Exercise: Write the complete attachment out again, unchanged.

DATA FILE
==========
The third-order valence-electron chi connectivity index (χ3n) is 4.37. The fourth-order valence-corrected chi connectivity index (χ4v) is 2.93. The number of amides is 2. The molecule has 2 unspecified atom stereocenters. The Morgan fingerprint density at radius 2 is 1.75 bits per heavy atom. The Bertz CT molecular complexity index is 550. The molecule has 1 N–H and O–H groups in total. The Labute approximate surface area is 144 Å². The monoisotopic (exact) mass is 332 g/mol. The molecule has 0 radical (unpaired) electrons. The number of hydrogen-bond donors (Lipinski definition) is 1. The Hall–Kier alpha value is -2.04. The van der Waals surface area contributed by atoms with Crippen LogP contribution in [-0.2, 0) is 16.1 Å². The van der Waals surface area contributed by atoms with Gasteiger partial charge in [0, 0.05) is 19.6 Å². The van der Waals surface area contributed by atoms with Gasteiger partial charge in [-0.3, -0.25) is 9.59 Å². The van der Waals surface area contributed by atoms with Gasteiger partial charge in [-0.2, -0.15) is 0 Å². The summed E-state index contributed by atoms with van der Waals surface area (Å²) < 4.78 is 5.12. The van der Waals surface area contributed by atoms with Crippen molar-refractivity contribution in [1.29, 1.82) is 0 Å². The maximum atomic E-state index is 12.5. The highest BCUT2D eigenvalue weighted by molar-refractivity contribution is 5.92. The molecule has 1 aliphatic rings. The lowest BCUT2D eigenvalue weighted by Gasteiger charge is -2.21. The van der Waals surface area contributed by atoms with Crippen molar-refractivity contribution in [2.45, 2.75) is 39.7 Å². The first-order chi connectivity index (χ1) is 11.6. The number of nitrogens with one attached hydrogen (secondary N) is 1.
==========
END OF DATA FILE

The third-order valence-electron chi connectivity index (χ3n) is 4.37. The fourth-order valence-corrected chi connectivity index (χ4v) is 2.93. The number of amides is 2. The molecule has 2 unspecified atom stereocenters. The Morgan fingerprint density at radius 2 is 1.75 bits per heavy atom. The Bertz CT molecular complexity index is 550. The molecule has 1 N–H and O–H groups in total. The Labute approximate surface area is 144 Å². The monoisotopic (exact) mass is 332 g/mol. The molecule has 0 radical (unpaired) electrons. The number of hydrogen-bond donors (Lipinski definition) is 1. The Hall–Kier alpha value is -2.04. The van der Waals surface area contributed by atoms with Crippen LogP contribution in [-0.2, 0) is 16.1 Å². The van der Waals surface area contributed by atoms with Gasteiger partial charge in [0, 0.05) is 19.6 Å². The van der Waals surface area contributed by atoms with Gasteiger partial charge in [-0.3, -0.25) is 9.59 Å². The van der Waals surface area contributed by atoms with Gasteiger partial charge in [-0.2, -0.15) is 0 Å². The summed E-state index contributed by atoms with van der Waals surface area (Å²) < 4.78 is 5.12. The van der Waals surface area contributed by atoms with Crippen molar-refractivity contribution in [1.29, 1.82) is 0 Å². The maximum atomic E-state index is 12.5. The highest BCUT2D eigenvalue weighted by molar-refractivity contribution is 5.92. The molecule has 1 aliphatic rings. The lowest BCUT2D eigenvalue weighted by Gasteiger charge is -2.21. The van der Waals surface area contributed by atoms with Crippen molar-refractivity contribution in [2.45, 2.75) is 39.7 Å². The first-order chi connectivity index (χ1) is 11.6. The number of nitrogens with one attached hydrogen (secondary N) is 1.